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You’ve seen the Paisano ads; you’ve heard the off-hand comments and maybe even read the news articles. It is true: football is coming closer to becoming a reality at UTSA.

Recently, UTSA alumnus Steve Bearman donated $50,000 to the university to fund a feasibility report for UTSA football. Bearman, who graduated from UTSA in 1989, designated the donation for the study on adding football to the athletics department at UTSA.

“I want UTSA to become a premier university,” Bearman said. “I am a true believer that having a good athletics program can only enhance your academic degree.”

Community groups have explored the possibility of a UTSA football team though steps have never been taken to file a complete report. In the spring of 2002, UTSA Athletic Director Lynn Hickey and Joe McKinney, vice president of development at Broadway bank, chaired a committee to explore the feasibility of football at UTSA.

At that time the committee found that the university would spend about $2 million in start-up costs. According to Brad Parrott, UTSA’s director of marketing at the time, the university wanted to answer questions about when football would possibly be coming to UTSA.

Even though the report was significant in identifying a number of key issues, David Gabler, assistant vice president for university communications, said that a comprehensive study has yet to be done.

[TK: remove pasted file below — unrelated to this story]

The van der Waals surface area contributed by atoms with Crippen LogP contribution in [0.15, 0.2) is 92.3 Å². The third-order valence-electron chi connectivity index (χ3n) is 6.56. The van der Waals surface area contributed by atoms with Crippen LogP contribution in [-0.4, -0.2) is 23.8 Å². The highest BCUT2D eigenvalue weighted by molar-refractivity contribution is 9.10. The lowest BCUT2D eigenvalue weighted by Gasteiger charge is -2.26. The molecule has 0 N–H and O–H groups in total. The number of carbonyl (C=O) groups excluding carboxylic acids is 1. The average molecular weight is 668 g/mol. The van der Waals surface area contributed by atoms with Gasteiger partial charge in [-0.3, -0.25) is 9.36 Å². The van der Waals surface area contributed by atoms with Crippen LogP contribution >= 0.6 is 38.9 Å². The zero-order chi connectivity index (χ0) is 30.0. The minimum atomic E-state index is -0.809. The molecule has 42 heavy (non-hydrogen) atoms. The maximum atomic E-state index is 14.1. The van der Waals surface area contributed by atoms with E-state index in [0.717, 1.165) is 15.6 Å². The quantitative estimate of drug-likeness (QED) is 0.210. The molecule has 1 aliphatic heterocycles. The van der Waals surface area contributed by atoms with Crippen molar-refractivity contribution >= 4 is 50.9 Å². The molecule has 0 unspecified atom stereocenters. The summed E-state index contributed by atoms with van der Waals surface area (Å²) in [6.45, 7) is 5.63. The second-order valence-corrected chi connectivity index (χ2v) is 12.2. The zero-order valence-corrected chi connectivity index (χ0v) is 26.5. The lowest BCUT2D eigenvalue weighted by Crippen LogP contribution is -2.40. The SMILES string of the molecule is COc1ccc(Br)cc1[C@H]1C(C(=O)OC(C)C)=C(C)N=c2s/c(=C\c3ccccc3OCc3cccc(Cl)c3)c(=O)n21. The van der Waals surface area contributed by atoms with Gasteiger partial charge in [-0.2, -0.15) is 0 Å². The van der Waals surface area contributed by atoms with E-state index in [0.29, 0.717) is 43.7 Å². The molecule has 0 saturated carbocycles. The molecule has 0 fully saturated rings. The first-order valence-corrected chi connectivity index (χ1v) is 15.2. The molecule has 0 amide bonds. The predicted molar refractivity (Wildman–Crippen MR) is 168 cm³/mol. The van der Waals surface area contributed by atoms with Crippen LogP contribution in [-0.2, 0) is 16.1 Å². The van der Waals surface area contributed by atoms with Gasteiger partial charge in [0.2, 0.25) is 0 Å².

“A full-fledged, bring-in-a-third party company, which specializes in sports marketing management issues-no I don’t think that has ever happened at UTSA,” Gabler said.

According to Rosalie Ambrosino, vice president for student affairs, a number of students, organizations and community members have been asking whether UTSA would have a football team. She also said there has been a significant increase in enthusiasm from groups on campus and within the community. Dr. Ricardo Romo, president of UTSA has agreed the way to start thinking about football is to do a feasibility study.

“This is not a study about whether UTSA should have football or not,” Ambrosino explained. “This is a study about whether we should even have a conversation about whether UTSA should have football.”

Among other things, the report will thoroughly examine the community support UTSA football will get; what kind of practice and game-day facilities will be needed; what kind of scholarships will be required and what liabilities UTSA should know about.

“The study will also look institutions in Texas and across the country that have considered whether or not they can do football and look at the cost involved and the challenges they faced and how those relate to UTSA,” David Gabler, said.

The office of vice president for student affairs is managing the study, rather than the athletics department, to avoid any conflict of interest issues. However, an outside company will actually conduct the study.

According to Gabler, start-up costs for a football team can range from $5-$10 million. Each subsequent year costs could increase from $1-$2 million to maintain a football team. “These are only estimates, but again, the report will give us an exact cost,” Gabler explained. That money would have to come from somewhere. “To have a football team at UTSA we cannot use either state appropriations or tuition money,” Gabler said. “It is important that people know that.”